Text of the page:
Songs From The West Coast

Elton John

Rocket / Universal Records, 2001

REVIEW BY: Christopher Thelen


Elton John has had more hot and cold streaks than a Chicago weather forecast. Anyone who has at least a working knowledge of John's discography can point out the peaks and valleys musically, almost as if they were tracking the stock market.

Songs From The West Coast is supposed to be a return to the more organic sound that John became known for, richer in piano than in the heavy orchestration that has marked his last few studio efforts. Yet the spottiness that has marked John's career at times is evident on this disc, though the fault is not purely John's.

In fact, the lion's share of the faults that this disc has have to be laid at the feet of longtime lyricist Bernie Taupin, who seems to try his hand at "stream of consciousness" writing from time to time on Songs From The West Coast. (Memo to Taupin: Who do you think you are trying that - a music reviewer?) The album's opening number, "The Emperor's New Clothes," shows how unomfortable such an arrangement sounds, as John seems to struggle to find any type of a voice - lyrical and musical - with this one. It's not the most comforting way to open an album.my_heart_sings_the_harmony_web_ad_alt_250

After a little bit of discomfort on "Dark Diamond" - another weak lyrical effort supported by a strong rhythm track and helped by John's vocals - the upswing begins for John. "Look Ma, No Hands" is an entertaining, yet bittersweet, tale of a man continually seeking his mother's approval for the life he's chosen, even as he enjoys the fruits of success. "American Triangle" is a damning portrait of America and its view of homosexuality, making numerous references to the murder of Matthew Shepard a few years back. I mean absolutely no disrespect by the following comment: A straight singer could never accurately capture the venom of this song as John does, since it's so politically and religiously charged right out of the gate. It's simply the most powerful song on this disc, and the best that John offers up.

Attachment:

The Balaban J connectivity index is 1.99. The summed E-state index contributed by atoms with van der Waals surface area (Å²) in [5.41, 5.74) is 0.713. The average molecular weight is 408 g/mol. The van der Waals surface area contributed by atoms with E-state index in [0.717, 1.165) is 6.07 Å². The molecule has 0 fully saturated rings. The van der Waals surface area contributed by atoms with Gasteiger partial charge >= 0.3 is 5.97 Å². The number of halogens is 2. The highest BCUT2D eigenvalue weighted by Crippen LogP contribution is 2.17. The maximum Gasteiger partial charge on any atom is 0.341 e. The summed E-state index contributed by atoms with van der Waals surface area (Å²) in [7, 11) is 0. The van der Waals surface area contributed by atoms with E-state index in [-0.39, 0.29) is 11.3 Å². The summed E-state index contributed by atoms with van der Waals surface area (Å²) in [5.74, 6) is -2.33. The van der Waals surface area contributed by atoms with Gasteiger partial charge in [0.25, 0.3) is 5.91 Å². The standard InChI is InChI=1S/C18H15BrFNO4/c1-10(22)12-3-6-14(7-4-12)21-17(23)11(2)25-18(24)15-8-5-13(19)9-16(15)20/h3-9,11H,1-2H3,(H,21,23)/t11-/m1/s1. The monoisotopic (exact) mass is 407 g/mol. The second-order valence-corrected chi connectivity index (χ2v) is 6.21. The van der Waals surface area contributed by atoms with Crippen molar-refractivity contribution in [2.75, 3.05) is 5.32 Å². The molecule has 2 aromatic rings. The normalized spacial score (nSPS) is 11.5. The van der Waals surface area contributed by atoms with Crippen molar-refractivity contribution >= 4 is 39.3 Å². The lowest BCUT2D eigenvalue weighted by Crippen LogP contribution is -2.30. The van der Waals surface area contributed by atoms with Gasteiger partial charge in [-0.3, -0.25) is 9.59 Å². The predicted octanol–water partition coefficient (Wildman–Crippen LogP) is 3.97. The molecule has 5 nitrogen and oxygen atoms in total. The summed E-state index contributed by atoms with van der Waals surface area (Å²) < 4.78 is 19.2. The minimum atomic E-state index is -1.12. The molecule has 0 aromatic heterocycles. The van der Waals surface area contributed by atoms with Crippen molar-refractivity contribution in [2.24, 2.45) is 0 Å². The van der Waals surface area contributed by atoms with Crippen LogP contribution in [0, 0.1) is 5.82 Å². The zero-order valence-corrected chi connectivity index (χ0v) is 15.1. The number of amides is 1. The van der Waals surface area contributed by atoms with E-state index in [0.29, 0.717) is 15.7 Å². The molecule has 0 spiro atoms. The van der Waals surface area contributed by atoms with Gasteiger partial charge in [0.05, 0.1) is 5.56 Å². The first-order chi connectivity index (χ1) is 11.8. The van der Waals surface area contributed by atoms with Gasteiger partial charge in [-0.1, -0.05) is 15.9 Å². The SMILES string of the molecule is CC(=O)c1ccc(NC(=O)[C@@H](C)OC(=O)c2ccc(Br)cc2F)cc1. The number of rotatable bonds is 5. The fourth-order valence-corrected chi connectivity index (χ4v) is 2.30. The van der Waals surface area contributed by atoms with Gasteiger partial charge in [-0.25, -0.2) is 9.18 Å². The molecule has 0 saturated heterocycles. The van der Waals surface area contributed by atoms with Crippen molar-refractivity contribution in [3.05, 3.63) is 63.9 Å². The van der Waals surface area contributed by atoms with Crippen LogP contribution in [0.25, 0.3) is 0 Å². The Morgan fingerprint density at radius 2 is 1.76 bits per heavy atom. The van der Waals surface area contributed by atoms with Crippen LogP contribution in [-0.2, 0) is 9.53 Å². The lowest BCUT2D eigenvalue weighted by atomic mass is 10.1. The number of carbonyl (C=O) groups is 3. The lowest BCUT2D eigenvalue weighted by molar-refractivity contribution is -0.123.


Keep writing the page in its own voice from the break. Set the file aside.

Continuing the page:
The bulk of Songs From The West Coast rides the peaks and valleys, though they don't quite go to the extremes that the first half of this disc does. "I Want Love" is making the rounds as the latest single, though I always thought this was the Wallflowers every time I heard it at my second job. (Osco has to get a better sound system.) It's not the best vehicle for John's talent, and he's had other hit singles in recent years which easily outclass this one. That said, it's not a terrible song, but it is a bit of a letdown, as are "Ballad Of The Boy In The Red Shoes" and "Mansfield". Others, such as "Original Sin," "Love Her Like Me" and "The Wasteland," dhow that even after 30 years in the spotlight, John still knows how to craft a song which has wide appeal.

It would be wrong to call Songs From The West Coast a comeback album, since John hasn't really gone anywhere the past 10 years. But it would also be wrong to rank this disc among John's best works, as there are many other efforts of John's which shine brighter than this disc. Yet John is successful overall in creating a disc worth checking out, even if you have to tread carefully along one or two paths. In a sense, that's exactly how you could describe John's career as well.

Rating: B-

User Rating: A-


This album marked the return of Elton John to top form and the piano styles that originally made him a superstar. After it came out, I thought it was a classic. Since then I have come to prefer Peachtree Road - but it's a close thing. The secret of the return to form is the revival of the partnership with Bernie Taupin. It's great to have them both back and on form,

© 2001 Christopher Thelen and The Daily Vault. All rights reserved. Review or any portion may not be reproduced without written permission. Cover art is the intellectual property of Rocket / Universal Records, and is used for informational purposes only.